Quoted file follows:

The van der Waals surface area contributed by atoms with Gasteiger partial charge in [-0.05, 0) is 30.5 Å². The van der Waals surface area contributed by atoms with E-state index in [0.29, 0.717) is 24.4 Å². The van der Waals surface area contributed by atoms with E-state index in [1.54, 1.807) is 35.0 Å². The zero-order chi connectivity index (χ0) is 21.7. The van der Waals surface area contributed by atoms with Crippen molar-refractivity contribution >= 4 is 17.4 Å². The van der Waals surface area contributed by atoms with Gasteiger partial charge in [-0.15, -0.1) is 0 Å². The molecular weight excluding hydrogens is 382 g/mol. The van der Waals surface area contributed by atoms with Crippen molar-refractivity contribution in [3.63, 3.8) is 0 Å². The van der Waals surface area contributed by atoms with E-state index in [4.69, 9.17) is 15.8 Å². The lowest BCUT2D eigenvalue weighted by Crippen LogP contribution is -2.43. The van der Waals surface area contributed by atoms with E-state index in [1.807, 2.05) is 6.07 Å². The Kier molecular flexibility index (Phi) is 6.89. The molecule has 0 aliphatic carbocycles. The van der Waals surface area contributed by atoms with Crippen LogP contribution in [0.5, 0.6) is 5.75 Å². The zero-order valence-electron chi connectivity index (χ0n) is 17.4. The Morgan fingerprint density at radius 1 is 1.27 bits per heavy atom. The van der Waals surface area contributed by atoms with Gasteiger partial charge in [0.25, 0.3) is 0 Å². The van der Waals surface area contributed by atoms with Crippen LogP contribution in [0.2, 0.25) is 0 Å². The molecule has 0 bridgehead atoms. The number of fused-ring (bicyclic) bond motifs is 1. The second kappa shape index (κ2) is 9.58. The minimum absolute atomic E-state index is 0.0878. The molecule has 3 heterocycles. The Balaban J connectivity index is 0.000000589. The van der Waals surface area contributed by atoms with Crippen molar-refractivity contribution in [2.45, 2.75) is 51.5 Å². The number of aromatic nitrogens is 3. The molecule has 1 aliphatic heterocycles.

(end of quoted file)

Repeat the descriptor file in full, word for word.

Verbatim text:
The van der Waals surface area contributed by atoms with Gasteiger partial charge in [-0.05, 0) is 30.5 Å². The van der Waals surface area contributed by atoms with E-state index in [0.29, 0.717) is 24.4 Å². The van der Waals surface area contributed by atoms with E-state index in [1.54, 1.807) is 35.0 Å². The zero-order chi connectivity index (χ0) is 21.7. The van der Waals surface area contributed by atoms with Crippen molar-refractivity contribution >= 4 is 17.4 Å². The van der Waals surface area contributed by atoms with Gasteiger partial charge in [-0.15, -0.1) is 0 Å². The molecular weight excluding hydrogens is 382 g/mol. The van der Waals surface area contributed by atoms with Crippen molar-refractivity contribution in [3.63, 3.8) is 0 Å². The van der Waals surface area contributed by atoms with E-state index in [4.69, 9.17) is 15.8 Å². The lowest BCUT2D eigenvalue weighted by Crippen LogP contribution is -2.43. The van der Waals surface area contributed by atoms with E-state index in [1.807, 2.05) is 6.07 Å². The Kier molecular flexibility index (Phi) is 6.89. The molecule has 0 aliphatic carbocycles. The van der Waals surface area contributed by atoms with Crippen LogP contribution in [0.5, 0.6) is 5.75 Å². The zero-order valence-electron chi connectivity index (χ0n) is 17.4. The Morgan fingerprint density at radius 1 is 1.27 bits per heavy atom. The van der Waals surface area contributed by atoms with Gasteiger partial charge in [0.25, 0.3) is 0 Å². The van der Waals surface area contributed by atoms with Crippen LogP contribution in [0.2, 0.25) is 0 Å². The molecule has 0 bridgehead atoms. The number of fused-ring (bicyclic) bond motifs is 1. The second kappa shape index (κ2) is 9.58. The minimum absolute atomic E-state index is 0.0878. The molecule has 3 heterocycles. The Balaban J connectivity index is 0.000000589. The van der Waals surface area contributed by atoms with Crippen molar-refractivity contribution in [2.45, 2.75) is 51.5 Å². The number of aromatic nitrogens is 3. The molecule has 1 aliphatic heterocycles.